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International braz j urol

versão impressa ISSN 1677-5538

Int. braz j urol. vol.37 no.1 Rio de Janeiro jan./fev. 2011

http://dx.doi.org/10.1590/S1677-55382011000100016 

UROLOGICAL SURVEY
STONE DISEASE

 

The effect of fat and nonfat components of the skin-to-stone distance on shockwave lithotripsy outcome

 

 

Hammad FT; Balakrishnan A.

Department of Surgery, Faculty of Medicine, Al Ain, United Arab Emirates
J Endourol. 2010; 24: 1825-9

 

 

BACKGROUND: Few studies have addressed the effect of skin-to-stone distance (SSD) on the success of extracorporeal shockwave lithotripsy (SWL). Nevertheless, the effect of the two components of SSD, that is, the fat SSD (FSSD) and nonfat SSD (NFSSD) components, was not previously investigated.
METHODS: In this prospective study, all patients (n = 113) who had single radio-opaque kidney stones and underwent SWL for the first time between January 2006 and June 2007 were recruited. SSD, FSSD, and NFSSD were measured by noncontrast CT scan at 0°, 45°, and 90° and the average was calculated. The outcome was defined as successful (completely stone free or residual fragments = 3 mm) or unsuccessful (residual fragments > 3 mm or complete failure of fragmentation).
RESULTS: Sixty-nine (61%) patients had successful treatment. On univariate analysis, SSD, FSSD, and NFSSD were significantly lower in the successful group compared with those with unsuccessful outcome (71.9 ± 13.3 vs. 86.2 ± 25.1 mm [p = 0.001], 27.2 ± 10.3 vs. 36.1 ± 17.3 mm [p = 0.011], and 44.7 ± 7.2 vs. 50.1 ± 13.9 mm [p = 0.02], respectively). The muscle component of the NFSSD was also lower in the successful group (21.5 ± 4.1 vs. 25.2 ± 10.0 mm [p = 0.01]). On multivariate analysis, factors that independently predicted treatment success were SSD, stone attenuation, and stone size but not the FSSD or NFSSD.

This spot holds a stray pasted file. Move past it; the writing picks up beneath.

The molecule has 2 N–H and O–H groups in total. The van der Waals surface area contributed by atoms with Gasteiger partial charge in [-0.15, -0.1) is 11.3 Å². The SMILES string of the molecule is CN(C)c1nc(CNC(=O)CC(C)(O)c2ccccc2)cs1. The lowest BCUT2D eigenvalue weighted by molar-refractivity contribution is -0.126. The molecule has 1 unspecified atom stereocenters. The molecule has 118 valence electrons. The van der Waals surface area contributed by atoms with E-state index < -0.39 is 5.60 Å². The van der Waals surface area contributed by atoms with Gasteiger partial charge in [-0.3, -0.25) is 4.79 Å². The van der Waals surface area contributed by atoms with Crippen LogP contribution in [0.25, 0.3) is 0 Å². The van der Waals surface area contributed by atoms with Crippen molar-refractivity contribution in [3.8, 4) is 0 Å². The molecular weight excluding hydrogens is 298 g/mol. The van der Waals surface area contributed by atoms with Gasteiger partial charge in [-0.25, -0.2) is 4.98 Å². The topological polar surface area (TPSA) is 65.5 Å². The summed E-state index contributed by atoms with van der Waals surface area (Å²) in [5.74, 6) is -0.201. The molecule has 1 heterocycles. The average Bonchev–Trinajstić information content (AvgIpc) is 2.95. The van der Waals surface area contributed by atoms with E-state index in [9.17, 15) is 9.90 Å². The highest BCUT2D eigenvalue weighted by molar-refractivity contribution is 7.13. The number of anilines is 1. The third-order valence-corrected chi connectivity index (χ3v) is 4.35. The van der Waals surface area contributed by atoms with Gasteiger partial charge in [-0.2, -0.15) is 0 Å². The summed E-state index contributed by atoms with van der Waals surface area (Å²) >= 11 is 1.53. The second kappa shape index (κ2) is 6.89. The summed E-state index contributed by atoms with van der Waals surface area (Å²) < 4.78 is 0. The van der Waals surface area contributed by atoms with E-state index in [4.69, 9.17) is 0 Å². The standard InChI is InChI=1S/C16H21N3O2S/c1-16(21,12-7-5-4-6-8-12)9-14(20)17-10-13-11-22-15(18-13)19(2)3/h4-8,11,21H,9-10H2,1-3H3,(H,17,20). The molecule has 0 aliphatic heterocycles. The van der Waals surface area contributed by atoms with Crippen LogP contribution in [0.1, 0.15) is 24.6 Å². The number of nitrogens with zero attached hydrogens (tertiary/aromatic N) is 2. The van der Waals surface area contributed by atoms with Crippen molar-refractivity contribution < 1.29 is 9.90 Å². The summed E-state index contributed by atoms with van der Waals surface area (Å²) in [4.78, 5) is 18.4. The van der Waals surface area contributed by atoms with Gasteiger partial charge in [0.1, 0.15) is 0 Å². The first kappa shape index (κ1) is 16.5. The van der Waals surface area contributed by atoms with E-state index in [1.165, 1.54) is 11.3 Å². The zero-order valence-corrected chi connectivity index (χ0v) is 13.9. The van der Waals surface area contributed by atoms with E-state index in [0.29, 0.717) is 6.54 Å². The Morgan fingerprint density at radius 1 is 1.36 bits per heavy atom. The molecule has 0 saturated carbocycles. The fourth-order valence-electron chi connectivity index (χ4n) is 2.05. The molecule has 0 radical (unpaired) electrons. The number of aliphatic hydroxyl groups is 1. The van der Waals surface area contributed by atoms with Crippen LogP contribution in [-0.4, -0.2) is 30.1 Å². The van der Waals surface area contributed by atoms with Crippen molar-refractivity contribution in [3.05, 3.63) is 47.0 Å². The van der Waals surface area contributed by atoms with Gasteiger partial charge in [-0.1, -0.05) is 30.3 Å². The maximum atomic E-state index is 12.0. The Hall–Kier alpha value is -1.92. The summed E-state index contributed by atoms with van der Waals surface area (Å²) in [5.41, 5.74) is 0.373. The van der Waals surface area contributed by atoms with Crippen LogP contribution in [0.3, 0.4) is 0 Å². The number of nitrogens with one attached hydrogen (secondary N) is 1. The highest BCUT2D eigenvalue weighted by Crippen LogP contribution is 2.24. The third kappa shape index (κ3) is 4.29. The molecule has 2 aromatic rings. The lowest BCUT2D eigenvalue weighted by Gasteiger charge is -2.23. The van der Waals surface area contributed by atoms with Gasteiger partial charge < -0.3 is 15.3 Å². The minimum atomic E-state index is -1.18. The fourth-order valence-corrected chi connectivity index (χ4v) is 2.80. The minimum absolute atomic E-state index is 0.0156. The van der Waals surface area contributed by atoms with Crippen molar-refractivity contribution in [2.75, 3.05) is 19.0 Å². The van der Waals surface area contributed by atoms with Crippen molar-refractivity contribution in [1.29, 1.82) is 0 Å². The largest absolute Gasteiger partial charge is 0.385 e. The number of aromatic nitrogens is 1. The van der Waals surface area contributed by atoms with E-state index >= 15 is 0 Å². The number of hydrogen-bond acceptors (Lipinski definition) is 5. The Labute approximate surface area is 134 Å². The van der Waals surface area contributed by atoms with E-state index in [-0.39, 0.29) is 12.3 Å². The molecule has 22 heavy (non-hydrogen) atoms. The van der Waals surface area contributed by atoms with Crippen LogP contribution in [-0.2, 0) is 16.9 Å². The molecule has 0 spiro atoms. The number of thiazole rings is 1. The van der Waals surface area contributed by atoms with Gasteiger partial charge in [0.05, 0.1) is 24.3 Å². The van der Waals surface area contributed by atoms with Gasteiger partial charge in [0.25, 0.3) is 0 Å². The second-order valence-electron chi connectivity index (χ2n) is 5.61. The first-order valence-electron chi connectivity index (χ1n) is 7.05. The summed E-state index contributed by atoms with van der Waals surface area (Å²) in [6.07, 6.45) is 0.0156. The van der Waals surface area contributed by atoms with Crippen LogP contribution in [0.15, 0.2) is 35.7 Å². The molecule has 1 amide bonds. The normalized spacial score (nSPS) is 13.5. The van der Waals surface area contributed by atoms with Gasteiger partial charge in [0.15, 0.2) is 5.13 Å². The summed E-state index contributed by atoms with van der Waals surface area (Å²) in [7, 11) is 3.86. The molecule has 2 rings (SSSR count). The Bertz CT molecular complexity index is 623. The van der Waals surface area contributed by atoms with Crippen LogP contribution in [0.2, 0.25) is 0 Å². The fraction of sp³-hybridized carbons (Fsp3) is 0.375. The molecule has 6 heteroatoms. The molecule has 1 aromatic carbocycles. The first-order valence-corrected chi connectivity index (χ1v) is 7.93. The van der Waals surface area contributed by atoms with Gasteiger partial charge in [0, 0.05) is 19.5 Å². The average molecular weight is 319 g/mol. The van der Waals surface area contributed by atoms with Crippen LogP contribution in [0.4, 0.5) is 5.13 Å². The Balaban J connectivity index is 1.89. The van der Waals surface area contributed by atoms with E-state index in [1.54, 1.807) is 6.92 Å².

CONCLUSIONS: Although the total SSD appeared to be a significant predictor of SWL success, its fat and nonfat components did not independently predict the final outcome and only appeared to be important through their contribution to the total SSD.

 

EDITORIAL COMMENT

It is important to note that the average skin-to-stone distance (SSD) of 7.8 cm and average BMI of 25 indicates that the study population was relatively healthy, and it may be worthwhile to extend this study to patients with morbid obesity to confirm that the relative contribution of fat vs. muscle to the SSD does not affect efficacy. The article has important implications. Despite the fact that disproportionate amounts of fat vs. non-fat in the retroperitoneum have been reported in child vs. adult, athlete vs. obese, Asian vs. Caucasian; for ESWL, differences in skin-to-stone distance are more important than the type of tissue between the shock and the stone; specifically the main issue is the distance traveled. The other major contribution of this article relates to their stringent evaluation of success with CT scans at 6 weeks and well defined endpoints. Specifically, with a mean stone size of about 12 mm, approximately 40% were stone-free, 20% had residual fragments < 3 mm, 30% had residual fragments > 3 mm and 10% had no fragmentation. It is feasible that as 92% of patients were treated with sedation, higher success rates might have been noted with general anesthesia as reported in other studies.

 

Dr. Manoj Monga
Director, Stevan B. Streem Center for
Endourology & Stone Disease
Glickman Urological & Kidney Institute
The Cleveland Clinic
Cleveland, Ohio, USA
E-mail: endourol@yahoo.com